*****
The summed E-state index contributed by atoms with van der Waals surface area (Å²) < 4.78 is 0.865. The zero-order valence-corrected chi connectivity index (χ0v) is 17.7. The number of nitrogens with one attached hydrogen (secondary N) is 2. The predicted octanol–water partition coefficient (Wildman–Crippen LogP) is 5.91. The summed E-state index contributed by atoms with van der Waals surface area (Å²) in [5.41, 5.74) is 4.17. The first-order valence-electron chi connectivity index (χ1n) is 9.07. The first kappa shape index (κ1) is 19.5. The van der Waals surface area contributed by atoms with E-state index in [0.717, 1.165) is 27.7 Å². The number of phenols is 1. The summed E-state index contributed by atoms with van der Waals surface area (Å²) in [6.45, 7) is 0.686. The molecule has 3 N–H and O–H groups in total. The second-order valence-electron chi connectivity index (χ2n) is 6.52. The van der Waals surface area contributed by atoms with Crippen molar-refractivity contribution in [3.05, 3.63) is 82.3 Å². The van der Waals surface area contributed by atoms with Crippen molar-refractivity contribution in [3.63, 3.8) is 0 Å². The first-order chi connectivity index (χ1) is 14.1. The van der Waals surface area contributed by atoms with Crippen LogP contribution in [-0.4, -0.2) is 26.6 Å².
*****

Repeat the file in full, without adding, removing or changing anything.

The summed E-state index contributed by atoms with van der Waals surface area (Å²) < 4.78 is 0.865. The zero-order valence-corrected chi connectivity index (χ0v) is 17.7. The number of nitrogens with one attached hydrogen (secondary N) is 2. The predicted octanol–water partition coefficient (Wildman–Crippen LogP) is 5.91. The summed E-state index contributed by atoms with van der Waals surface area (Å²) in [5.41, 5.74) is 4.17. The first-order valence-electron chi connectivity index (χ1n) is 9.07. The first kappa shape index (κ1) is 19.5. The van der Waals surface area contributed by atoms with E-state index in [0.717, 1.165) is 27.7 Å². The number of phenols is 1. The summed E-state index contributed by atoms with van der Waals surface area (Å²) in [6.45, 7) is 0.686. The molecule has 3 N–H and O–H groups in total. The second-order valence-electron chi connectivity index (χ2n) is 6.52. The van der Waals surface area contributed by atoms with Crippen molar-refractivity contribution in [3.05, 3.63) is 82.3 Å². The van der Waals surface area contributed by atoms with Crippen molar-refractivity contribution in [3.63, 3.8) is 0 Å². The first-order chi connectivity index (χ1) is 14.1. The van der Waals surface area contributed by atoms with Crippen LogP contribution in [-0.4, -0.2) is 26.6 Å².